How are T Levels funded?

With T Levels increasing in popularity, we thought it was time we talked about how they are funded.

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Delivery of T Levels began officially in September 2020.  They were created by employers and businesses to meet industry needs.  With T Levels being delivered across the country, and their popularity expected to increase, we thought it was high time we talked about how T Levels are funded.

How are T Levels funded?

The government appreciates that significant funding will be needed for the successful introduction and delivery of T Levels.  They have already announced additional funding of £500 million per year once T Levels are fully rolled out.  This will help providers meet the costs of additional teaching hours and organising industry placements.  Eligible providers will be able to apply for funding for up-to-date equipment and facilities. They will also be able to access training to help prepare their teachers and leaders to deliver the new qualifications.

The government has adjusted the national funding formula for 16 to 19 funding to accommodate T Levels.  The new formula can be found on the government website (https://www.gov.uk/guidance/how-t-levels-will-be-funded-in-academic-year-2020-to-2021). 

As T Levels will include more teaching hours and be more prescriptive in their content than study programmes, the government has added 4 larger funding bands to the existing 5.  T Level students will be allocated to the appropriate funding bands. 

The table below shows the minimum hours and funding rate for each band of T Level:


Average planned hours
Minimum planned hours required for the bandFunding rate (2 years) 
Band 6 – small T Levels1250 hours1100 hours£8,726
Band 7 – medium T Levels1450 hours1300 hours£10,122
Band 8 – large T Levels1600 hours1500 hours£11,168
Band 9 – very large T Levels1750 hours1650 hours£12,216

At present, the 3 T Levels currently being delivered have been placed in Band 7.  After this academic year the 3 T Levels will fall into the following bands:

  1. Design, surveying and planning – Band 7
  2. Digital production, design and development – Band 7
  3. Education and childcare – Band 6

Programme cost weighting

The government recognises that some T Levels are more costly than others.  Consequently, the programme cost weighting (PCW[JW1] ) revision will apply.  The programme cost weighting factors for 2020 to 2021 are:

Weighting Value
Base1.0
Low1.1
Medium1.2
High1.3
Very high1.4
Specialist1.75

The T Levels being delivered this year have a PCW of 1.2.  It is expected that the construction T Level will receive a PCW weighting of 1.3.

Disadvantage funding

Disadvantage funding will also be available for T Level students who meet the criteria:

  1. Economic deprivation based on student postcode.  Those who live in the 27% most deprived areas in the country will receive this funding.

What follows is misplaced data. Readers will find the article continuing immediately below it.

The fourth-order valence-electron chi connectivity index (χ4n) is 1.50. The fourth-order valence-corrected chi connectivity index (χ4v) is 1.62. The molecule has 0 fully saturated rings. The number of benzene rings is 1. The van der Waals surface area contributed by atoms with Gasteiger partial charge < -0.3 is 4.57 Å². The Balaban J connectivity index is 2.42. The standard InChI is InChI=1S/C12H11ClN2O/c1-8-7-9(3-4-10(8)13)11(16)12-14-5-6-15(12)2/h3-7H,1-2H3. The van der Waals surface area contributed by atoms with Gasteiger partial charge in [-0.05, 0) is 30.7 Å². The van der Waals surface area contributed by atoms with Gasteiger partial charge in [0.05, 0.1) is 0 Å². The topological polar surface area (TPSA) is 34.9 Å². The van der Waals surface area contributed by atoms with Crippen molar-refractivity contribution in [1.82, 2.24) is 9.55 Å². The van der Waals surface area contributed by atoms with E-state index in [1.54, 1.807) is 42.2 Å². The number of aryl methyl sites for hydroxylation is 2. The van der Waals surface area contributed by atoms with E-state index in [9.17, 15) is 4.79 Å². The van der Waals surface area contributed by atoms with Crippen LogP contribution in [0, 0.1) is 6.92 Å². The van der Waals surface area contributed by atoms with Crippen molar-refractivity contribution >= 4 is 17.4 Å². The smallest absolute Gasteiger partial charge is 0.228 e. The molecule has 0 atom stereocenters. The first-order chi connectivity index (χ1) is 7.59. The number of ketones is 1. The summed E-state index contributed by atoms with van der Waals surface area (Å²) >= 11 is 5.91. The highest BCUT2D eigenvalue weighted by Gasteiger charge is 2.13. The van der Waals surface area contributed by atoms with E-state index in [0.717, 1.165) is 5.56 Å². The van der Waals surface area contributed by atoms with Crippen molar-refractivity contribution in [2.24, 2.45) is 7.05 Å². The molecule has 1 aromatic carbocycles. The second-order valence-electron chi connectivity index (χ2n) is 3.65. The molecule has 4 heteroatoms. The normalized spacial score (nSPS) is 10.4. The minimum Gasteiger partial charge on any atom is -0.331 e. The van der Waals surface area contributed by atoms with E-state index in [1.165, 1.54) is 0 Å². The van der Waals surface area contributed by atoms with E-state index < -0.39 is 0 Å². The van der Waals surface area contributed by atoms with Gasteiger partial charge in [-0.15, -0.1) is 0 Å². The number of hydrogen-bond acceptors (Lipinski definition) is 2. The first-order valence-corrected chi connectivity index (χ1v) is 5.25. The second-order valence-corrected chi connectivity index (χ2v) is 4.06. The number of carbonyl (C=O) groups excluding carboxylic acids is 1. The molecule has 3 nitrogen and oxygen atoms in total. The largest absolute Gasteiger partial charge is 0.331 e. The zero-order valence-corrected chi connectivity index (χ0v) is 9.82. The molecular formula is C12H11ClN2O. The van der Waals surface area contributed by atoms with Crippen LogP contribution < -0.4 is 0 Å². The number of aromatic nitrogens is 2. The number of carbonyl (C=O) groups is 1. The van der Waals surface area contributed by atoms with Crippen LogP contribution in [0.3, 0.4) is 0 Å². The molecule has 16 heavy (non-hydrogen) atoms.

2. Prior attainment in GCSE Maths and English at 16.  Those who did not achieve GCSE grades of A* to C or 9 to 4 by the end of year 11 will be eligible.  Learners who did not achieve a passing grade in either subject will be counted twice for funding purposes.  A funding rate of £650 will be given for each student needing support to achieve a level 2 Maths or English qualification.

Large Programme Uplift

Whilst T Levels are expected to be demanding, a small number of students may wish to take A or AS levels alongside their T Level.  Funding will be available for students wishing to do this through the large programme uplift (https://www.gov.uk/guidance/16-to-19-funding-large-programme-uplift). 

In order to qualify, a student must achieve a minimum merit grade on their T level and a minimum grade B on their A/AS level (or a minimum grade C for further Maths).  The A/AS Level must also add relevant content to the student’s programme that has not been covered on their T Level course.  Qualifying AS level students will receive 1 year of funding and qualifying A level students 2 years.

The uplifts for T level programmes are paid for either 1 or 2 years depending on whether it is for an AS level or an A Level:

10% paid for 1 yearT Level programme with at least a merit grade plus one AS level (other than General Studies and Critical Thinking) at grade B or AS level further Maths at grade C
10% paid for 2 yearsT Level programme with at least a merit grade plus one A level (other than General Studies and Critical Thinking) at grade B or A level further Maths at grade C
20% paid for 1 yearT Level programme with at least a merit grade plus more than one AS level (other than General Studies and Critical Thinking) at grade B or AS level further Maths at grade C
20% paid for 2 yearsT Level programme with at least a merit grade plus more than one A level (other than General Studies and Critical Thinking) at grade B or A level further Maths at grade C

It should be noted that students wishing to cover level 3 Maths alongside their T Level will also receive funding through the advanced Maths premium (https://www.gov.uk/guidance/16-to-19-funding-advanced-maths-premium).

Funding industry placements

Industry placements form a key component of the T Level. Industry placements will be funded by the government at £275 per student for each of the 2 years of the T Level.  Payments will be allocated for the T Level student numbers agreed with providers.

The Future

With the government already allocating £500 million in funding to the delivery of T Levels, it is clear that the qualification is expected to form a major part of the post-secondary education offering. 

The government has made it clear that they hope education will play a large role in the recovery of the UK economy post pandemic.  T Levels could certainly help in this endeavour. 


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